Posted in Catching TV, Listening to Music, Reading Books, Watching Movies

There’s No “Guilt” in Guilty Pleasure

Everyone’s got a guilty pleasure.  Even if you think you don’t, I guarantee that you do, hidden somewhere in there amongst all the things you consider to be okay to like.  The official Wikipedia definition of a guilty pleasure is “something one enjoys and considers pleasurable despite feeling guilt for enjoying it. The “guilt” involved is sometimes simply fear of others discovering one’s lowbrow or otherwise embarrassing tastes.”

So basically, people are afraid of what people will think of them if they found out they secretly have posters of Justin Beiber up on their wall.  And they’re NOT 12 years old.  It’s understandable why someone would feel guilty about that, right?

But why should we feel guilty?  What’s wrong with liking something that you enjoy?  Just because someone likes to watch Make It Or Break It – and they’re male – should not make them feel ashamed of themselves.  This is a free country.  People should be able to enjoy what they want without ridicule.

There are some people out there who will claim that they have guilty pleasures like Star Wars and pizza.  First of all, let’s get one thing straight.  Star Wars is NOT a guilty pleasure.  While there are people out there who aren’t into it or haven’t even seen them, Star Wars is so overwhelmingly popular that it can’t be a guilty pleasure.  People who are fans of it don’t try to hide it.  The same goes for pizza, or all junk food for that matter.  Have you ever met someone who was embarrassed for eating M&Ms?  Highly unlikely.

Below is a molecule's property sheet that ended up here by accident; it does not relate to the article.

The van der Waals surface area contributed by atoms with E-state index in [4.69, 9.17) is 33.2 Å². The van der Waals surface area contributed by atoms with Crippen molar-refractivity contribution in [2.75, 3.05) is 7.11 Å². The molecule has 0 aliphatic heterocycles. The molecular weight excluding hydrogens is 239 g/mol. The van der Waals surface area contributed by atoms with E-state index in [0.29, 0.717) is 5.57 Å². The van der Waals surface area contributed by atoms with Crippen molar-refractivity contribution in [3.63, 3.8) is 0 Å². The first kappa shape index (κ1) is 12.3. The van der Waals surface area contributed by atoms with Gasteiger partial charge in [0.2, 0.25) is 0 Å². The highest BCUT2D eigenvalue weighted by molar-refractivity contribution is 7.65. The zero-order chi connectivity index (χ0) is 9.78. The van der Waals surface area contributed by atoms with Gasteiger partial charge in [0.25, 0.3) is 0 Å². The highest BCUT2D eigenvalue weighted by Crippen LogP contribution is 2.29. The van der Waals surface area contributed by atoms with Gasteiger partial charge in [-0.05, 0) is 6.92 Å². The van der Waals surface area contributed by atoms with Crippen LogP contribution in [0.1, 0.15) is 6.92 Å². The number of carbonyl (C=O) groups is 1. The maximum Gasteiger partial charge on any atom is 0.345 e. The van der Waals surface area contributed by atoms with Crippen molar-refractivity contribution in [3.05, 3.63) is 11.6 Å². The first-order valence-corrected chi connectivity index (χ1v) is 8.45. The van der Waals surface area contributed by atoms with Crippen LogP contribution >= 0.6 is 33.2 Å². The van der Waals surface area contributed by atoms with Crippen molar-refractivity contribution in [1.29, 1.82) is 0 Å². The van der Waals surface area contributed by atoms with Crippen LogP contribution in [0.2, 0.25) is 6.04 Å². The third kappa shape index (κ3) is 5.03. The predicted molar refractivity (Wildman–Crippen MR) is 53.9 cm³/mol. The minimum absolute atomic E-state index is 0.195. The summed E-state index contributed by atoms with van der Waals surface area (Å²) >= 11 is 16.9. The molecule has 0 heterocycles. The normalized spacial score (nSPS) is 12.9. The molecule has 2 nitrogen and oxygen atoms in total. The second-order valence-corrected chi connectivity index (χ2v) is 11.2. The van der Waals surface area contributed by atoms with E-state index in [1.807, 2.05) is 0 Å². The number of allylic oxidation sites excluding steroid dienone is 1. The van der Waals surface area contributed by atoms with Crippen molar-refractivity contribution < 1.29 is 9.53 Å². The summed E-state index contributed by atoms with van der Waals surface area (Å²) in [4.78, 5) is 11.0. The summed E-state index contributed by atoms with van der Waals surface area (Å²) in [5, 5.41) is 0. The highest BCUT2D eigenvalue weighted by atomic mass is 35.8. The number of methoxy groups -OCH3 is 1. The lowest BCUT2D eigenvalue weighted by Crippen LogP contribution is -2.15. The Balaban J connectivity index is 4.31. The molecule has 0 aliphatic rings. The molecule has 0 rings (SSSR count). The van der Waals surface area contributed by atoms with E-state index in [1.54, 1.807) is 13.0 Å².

Bottom line:  Guilty pleasures are usually accepted as things that don’t follow the fold, things that aren’t super popular, but popular enough for people to feel embarrassed about it.  And that feeling of embarrassment needs to stop.  We live in a world of automatons who lack originality, only liking things because it’s widely accepted as cool.  People who are proud of their guilty pleasures, or people who don’t even use the word “guilty” are the interesting ones, because they’re not afraid to like something different.  And they’re not afraid to be themselves.

For example, I’m not afraid to admit that I still like Debbie Gibson, or that I love the movie Point Break.  Debbie Gibson remains the youngest female to write, record, and perform a No. 1 single to date, and, well…there’s Kee-ah-nu.

And Christian Bale is great as the Dark Knight, but have you seen him in Newsies?  That movie is AWESOME, and most people who’ve seen it are too afraid to admit it.  I mean, come on…the boy does THIS:

High kick!

My favorite movie of ALL-TIME is The Lord of the Rings: Fellowship of the Ring.  Am I embarrassed to tell people that?  HELL NO.  The movie was nominated for 13 Academy Awards, for pete’s sake.  And Return of the King won Best Picture!  So I’m obviously not “weird” because I like those movies. But I like a lot of movies that aren’t considered to be the norm when it comes to what people like, especially for my age.  Is it so wrong that I love Disney animated movies?  That Sleeping Beauty is still one of my favorite movies of all time?  That I have seen the movie Babes in Toyland no less than two billion times?